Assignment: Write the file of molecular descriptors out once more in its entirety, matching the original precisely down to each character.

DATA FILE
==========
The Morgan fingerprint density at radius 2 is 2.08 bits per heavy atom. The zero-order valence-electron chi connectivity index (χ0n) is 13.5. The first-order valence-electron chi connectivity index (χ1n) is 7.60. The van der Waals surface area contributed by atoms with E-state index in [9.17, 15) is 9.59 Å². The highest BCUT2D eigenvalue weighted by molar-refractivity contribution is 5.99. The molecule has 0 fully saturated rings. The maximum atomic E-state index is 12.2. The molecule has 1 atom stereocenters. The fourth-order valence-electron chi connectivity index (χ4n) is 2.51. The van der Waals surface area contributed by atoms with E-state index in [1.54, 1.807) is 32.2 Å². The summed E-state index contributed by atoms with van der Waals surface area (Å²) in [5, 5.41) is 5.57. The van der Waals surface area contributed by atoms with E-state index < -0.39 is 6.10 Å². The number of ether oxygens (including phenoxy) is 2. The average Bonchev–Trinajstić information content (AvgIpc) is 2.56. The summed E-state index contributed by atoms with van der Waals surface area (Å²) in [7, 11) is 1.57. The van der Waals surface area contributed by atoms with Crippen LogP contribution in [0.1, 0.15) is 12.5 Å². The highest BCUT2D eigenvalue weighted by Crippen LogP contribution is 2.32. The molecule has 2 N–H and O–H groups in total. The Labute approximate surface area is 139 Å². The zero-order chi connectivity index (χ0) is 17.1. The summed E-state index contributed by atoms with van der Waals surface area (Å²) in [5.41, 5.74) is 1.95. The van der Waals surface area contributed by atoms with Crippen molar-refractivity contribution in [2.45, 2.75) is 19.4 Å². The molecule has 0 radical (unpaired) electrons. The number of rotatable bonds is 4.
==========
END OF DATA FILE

The Morgan fingerprint density at radius 2 is 2.08 bits per heavy atom. The zero-order valence-electron chi connectivity index (χ0n) is 13.5. The first-order valence-electron chi connectivity index (χ1n) is 7.60. The van der Waals surface area contributed by atoms with E-state index in [9.17, 15) is 9.59 Å². The highest BCUT2D eigenvalue weighted by molar-refractivity contribution is 5.99. The molecule has 0 fully saturated rings. The maximum atomic E-state index is 12.2. The molecule has 1 atom stereocenters. The fourth-order valence-electron chi connectivity index (χ4n) is 2.51. The van der Waals surface area contributed by atoms with E-state index in [1.54, 1.807) is 32.2 Å². The summed E-state index contributed by atoms with van der Waals surface area (Å²) in [5, 5.41) is 5.57. The van der Waals surface area contributed by atoms with E-state index < -0.39 is 6.10 Å². The number of ether oxygens (including phenoxy) is 2. The average Bonchev–Trinajstić information content (AvgIpc) is 2.56. The summed E-state index contributed by atoms with van der Waals surface area (Å²) in [7, 11) is 1.57. The van der Waals surface area contributed by atoms with Crippen LogP contribution in [0.1, 0.15) is 12.5 Å². The highest BCUT2D eigenvalue weighted by Crippen LogP contribution is 2.32. The molecule has 2 N–H and O–H groups in total. The Labute approximate surface area is 139 Å². The zero-order chi connectivity index (χ0) is 17.1. The summed E-state index contributed by atoms with van der Waals surface area (Å²) in [5.41, 5.74) is 1.95. The van der Waals surface area contributed by atoms with Crippen molar-refractivity contribution in [2.45, 2.75) is 19.4 Å². The molecule has 0 radical (unpaired) electrons. The number of rotatable bonds is 4.